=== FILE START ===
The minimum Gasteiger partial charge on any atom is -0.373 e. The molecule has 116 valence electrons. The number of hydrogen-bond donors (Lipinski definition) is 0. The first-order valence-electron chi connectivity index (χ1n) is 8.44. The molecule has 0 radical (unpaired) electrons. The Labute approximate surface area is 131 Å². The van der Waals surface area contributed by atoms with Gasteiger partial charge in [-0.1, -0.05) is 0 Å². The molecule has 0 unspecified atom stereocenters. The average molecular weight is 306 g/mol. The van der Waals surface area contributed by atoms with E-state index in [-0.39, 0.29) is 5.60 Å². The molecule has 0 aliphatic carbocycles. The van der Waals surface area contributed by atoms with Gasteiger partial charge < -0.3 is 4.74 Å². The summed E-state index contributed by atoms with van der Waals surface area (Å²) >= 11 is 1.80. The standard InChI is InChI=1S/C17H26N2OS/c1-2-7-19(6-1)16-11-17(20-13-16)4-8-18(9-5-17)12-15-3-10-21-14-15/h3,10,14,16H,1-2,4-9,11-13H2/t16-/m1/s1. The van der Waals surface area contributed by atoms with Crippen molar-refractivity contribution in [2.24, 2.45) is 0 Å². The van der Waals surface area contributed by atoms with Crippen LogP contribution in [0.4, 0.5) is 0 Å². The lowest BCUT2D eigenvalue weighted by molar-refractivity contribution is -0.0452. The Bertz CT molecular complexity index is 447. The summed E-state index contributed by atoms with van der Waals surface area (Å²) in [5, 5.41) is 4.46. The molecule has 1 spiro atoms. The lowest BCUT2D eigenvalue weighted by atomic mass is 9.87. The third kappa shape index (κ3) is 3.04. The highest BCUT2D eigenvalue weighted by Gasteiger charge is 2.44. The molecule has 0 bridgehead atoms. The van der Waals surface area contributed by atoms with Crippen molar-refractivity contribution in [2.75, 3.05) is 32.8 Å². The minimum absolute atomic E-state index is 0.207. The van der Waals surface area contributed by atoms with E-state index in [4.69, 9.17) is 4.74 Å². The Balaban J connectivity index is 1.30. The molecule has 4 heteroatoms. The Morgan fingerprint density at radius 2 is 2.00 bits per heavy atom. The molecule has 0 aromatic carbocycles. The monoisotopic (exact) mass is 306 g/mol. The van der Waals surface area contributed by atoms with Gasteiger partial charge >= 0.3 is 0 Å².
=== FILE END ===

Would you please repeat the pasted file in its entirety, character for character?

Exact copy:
The minimum Gasteiger partial charge on any atom is -0.373 e. The molecule has 116 valence electrons. The number of hydrogen-bond donors (Lipinski definition) is 0. The first-order valence-electron chi connectivity index (χ1n) is 8.44. The molecule has 0 radical (unpaired) electrons. The Labute approximate surface area is 131 Å². The van der Waals surface area contributed by atoms with Gasteiger partial charge in [-0.1, -0.05) is 0 Å². The molecule has 0 unspecified atom stereocenters. The average molecular weight is 306 g/mol. The van der Waals surface area contributed by atoms with E-state index in [-0.39, 0.29) is 5.60 Å². The molecule has 0 aliphatic carbocycles. The van der Waals surface area contributed by atoms with Gasteiger partial charge < -0.3 is 4.74 Å². The summed E-state index contributed by atoms with van der Waals surface area (Å²) >= 11 is 1.80. The standard InChI is InChI=1S/C17H26N2OS/c1-2-7-19(6-1)16-11-17(20-13-16)4-8-18(9-5-17)12-15-3-10-21-14-15/h3,10,14,16H,1-2,4-9,11-13H2/t16-/m1/s1. The van der Waals surface area contributed by atoms with Crippen molar-refractivity contribution in [2.24, 2.45) is 0 Å². The van der Waals surface area contributed by atoms with Crippen LogP contribution in [0.4, 0.5) is 0 Å². The lowest BCUT2D eigenvalue weighted by molar-refractivity contribution is -0.0452. The Bertz CT molecular complexity index is 447. The summed E-state index contributed by atoms with van der Waals surface area (Å²) in [5, 5.41) is 4.46. The molecule has 1 spiro atoms. The lowest BCUT2D eigenvalue weighted by atomic mass is 9.87. The third kappa shape index (κ3) is 3.04. The highest BCUT2D eigenvalue weighted by Gasteiger charge is 2.44. The molecule has 0 bridgehead atoms. The van der Waals surface area contributed by atoms with Crippen molar-refractivity contribution in [2.75, 3.05) is 32.8 Å². The minimum absolute atomic E-state index is 0.207. The van der Waals surface area contributed by atoms with E-state index in [4.69, 9.17) is 4.74 Å². The Balaban J connectivity index is 1.30. The molecule has 4 heteroatoms. The Morgan fingerprint density at radius 2 is 2.00 bits per heavy atom. The molecule has 0 aromatic carbocycles. The monoisotopic (exact) mass is 306 g/mol. The van der Waals surface area contributed by atoms with Gasteiger partial charge >= 0.3 is 0 Å².